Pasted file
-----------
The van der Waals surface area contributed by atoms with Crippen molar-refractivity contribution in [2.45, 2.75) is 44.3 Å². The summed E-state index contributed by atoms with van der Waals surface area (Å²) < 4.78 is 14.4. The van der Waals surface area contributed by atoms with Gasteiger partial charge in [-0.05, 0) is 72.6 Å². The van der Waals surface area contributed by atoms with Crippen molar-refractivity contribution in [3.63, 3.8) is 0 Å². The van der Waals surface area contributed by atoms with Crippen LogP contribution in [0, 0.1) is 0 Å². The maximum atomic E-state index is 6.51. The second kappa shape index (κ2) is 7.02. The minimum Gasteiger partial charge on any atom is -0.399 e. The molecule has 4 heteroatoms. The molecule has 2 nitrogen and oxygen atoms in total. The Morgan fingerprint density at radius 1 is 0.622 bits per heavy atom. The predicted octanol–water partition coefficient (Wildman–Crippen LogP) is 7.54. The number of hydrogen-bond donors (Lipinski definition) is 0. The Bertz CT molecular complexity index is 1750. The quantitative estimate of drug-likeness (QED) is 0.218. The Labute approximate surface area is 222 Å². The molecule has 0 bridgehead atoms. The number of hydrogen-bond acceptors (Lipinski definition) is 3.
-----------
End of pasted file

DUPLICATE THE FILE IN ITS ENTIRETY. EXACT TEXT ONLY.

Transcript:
The van der Waals surface area contributed by atoms with Crippen molar-refractivity contribution in [2.45, 2.75) is 44.3 Å². The summed E-state index contributed by atoms with van der Waals surface area (Å²) < 4.78 is 14.4. The van der Waals surface area contributed by atoms with Gasteiger partial charge in [-0.05, 0) is 72.6 Å². The van der Waals surface area contributed by atoms with Crippen molar-refractivity contribution in [3.63, 3.8) is 0 Å². The van der Waals surface area contributed by atoms with Crippen LogP contribution in [0, 0.1) is 0 Å². The maximum atomic E-state index is 6.51. The second kappa shape index (κ2) is 7.02. The minimum Gasteiger partial charge on any atom is -0.399 e. The molecule has 4 heteroatoms. The molecule has 2 nitrogen and oxygen atoms in total. The Morgan fingerprint density at radius 1 is 0.622 bits per heavy atom. The predicted octanol–water partition coefficient (Wildman–Crippen LogP) is 7.54. The number of hydrogen-bond donors (Lipinski definition) is 0. The Bertz CT molecular complexity index is 1750. The quantitative estimate of drug-likeness (QED) is 0.218. The Labute approximate surface area is 222 Å². The molecule has 0 bridgehead atoms. The number of hydrogen-bond acceptors (Lipinski definition) is 3.